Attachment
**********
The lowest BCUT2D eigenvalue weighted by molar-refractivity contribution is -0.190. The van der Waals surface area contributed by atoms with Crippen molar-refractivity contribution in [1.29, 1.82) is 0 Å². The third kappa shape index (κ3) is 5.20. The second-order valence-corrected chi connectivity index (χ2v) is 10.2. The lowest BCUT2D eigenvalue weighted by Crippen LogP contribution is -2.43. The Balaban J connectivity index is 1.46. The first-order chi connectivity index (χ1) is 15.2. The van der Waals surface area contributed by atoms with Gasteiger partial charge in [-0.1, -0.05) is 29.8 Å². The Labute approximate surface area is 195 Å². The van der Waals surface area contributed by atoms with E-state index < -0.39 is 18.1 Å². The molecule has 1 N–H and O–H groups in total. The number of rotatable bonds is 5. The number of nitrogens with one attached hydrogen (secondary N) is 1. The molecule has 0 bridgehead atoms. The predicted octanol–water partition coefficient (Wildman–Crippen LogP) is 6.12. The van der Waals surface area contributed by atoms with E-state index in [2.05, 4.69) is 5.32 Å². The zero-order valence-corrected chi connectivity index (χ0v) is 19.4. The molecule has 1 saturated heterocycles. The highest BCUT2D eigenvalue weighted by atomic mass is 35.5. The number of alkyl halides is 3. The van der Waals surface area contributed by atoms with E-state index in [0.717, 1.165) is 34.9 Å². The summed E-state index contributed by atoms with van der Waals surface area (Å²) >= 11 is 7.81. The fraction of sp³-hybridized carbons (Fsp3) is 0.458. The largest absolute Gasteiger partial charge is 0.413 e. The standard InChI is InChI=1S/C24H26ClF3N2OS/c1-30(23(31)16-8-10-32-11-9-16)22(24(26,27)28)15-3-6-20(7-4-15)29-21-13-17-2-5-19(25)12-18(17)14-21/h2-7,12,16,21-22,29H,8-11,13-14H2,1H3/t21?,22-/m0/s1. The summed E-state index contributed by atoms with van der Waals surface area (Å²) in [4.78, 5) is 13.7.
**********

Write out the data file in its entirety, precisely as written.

The lowest BCUT2D eigenvalue weighted by molar-refractivity contribution is -0.190. The van der Waals surface area contributed by atoms with Crippen molar-refractivity contribution in [1.29, 1.82) is 0 Å². The third kappa shape index (κ3) is 5.20. The second-order valence-corrected chi connectivity index (χ2v) is 10.2. The lowest BCUT2D eigenvalue weighted by Crippen LogP contribution is -2.43. The Balaban J connectivity index is 1.46. The first-order chi connectivity index (χ1) is 15.2. The van der Waals surface area contributed by atoms with Gasteiger partial charge in [-0.1, -0.05) is 29.8 Å². The Labute approximate surface area is 195 Å². The van der Waals surface area contributed by atoms with E-state index < -0.39 is 18.1 Å². The molecule has 1 N–H and O–H groups in total. The number of rotatable bonds is 5. The number of nitrogens with one attached hydrogen (secondary N) is 1. The molecule has 0 bridgehead atoms. The predicted octanol–water partition coefficient (Wildman–Crippen LogP) is 6.12. The van der Waals surface area contributed by atoms with E-state index in [2.05, 4.69) is 5.32 Å². The zero-order valence-corrected chi connectivity index (χ0v) is 19.4. The molecule has 1 saturated heterocycles. The highest BCUT2D eigenvalue weighted by atomic mass is 35.5. The number of alkyl halides is 3. The van der Waals surface area contributed by atoms with E-state index in [0.717, 1.165) is 34.9 Å². The summed E-state index contributed by atoms with van der Waals surface area (Å²) >= 11 is 7.81. The fraction of sp³-hybridized carbons (Fsp3) is 0.458. The largest absolute Gasteiger partial charge is 0.413 e. The standard InChI is InChI=1S/C24H26ClF3N2OS/c1-30(23(31)16-8-10-32-11-9-16)22(24(26,27)28)15-3-6-20(7-4-15)29-21-13-17-2-5-19(25)12-18(17)14-21/h2-7,12,16,21-22,29H,8-11,13-14H2,1H3/t21?,22-/m0/s1. The summed E-state index contributed by atoms with van der Waals surface area (Å²) in [4.78, 5) is 13.7.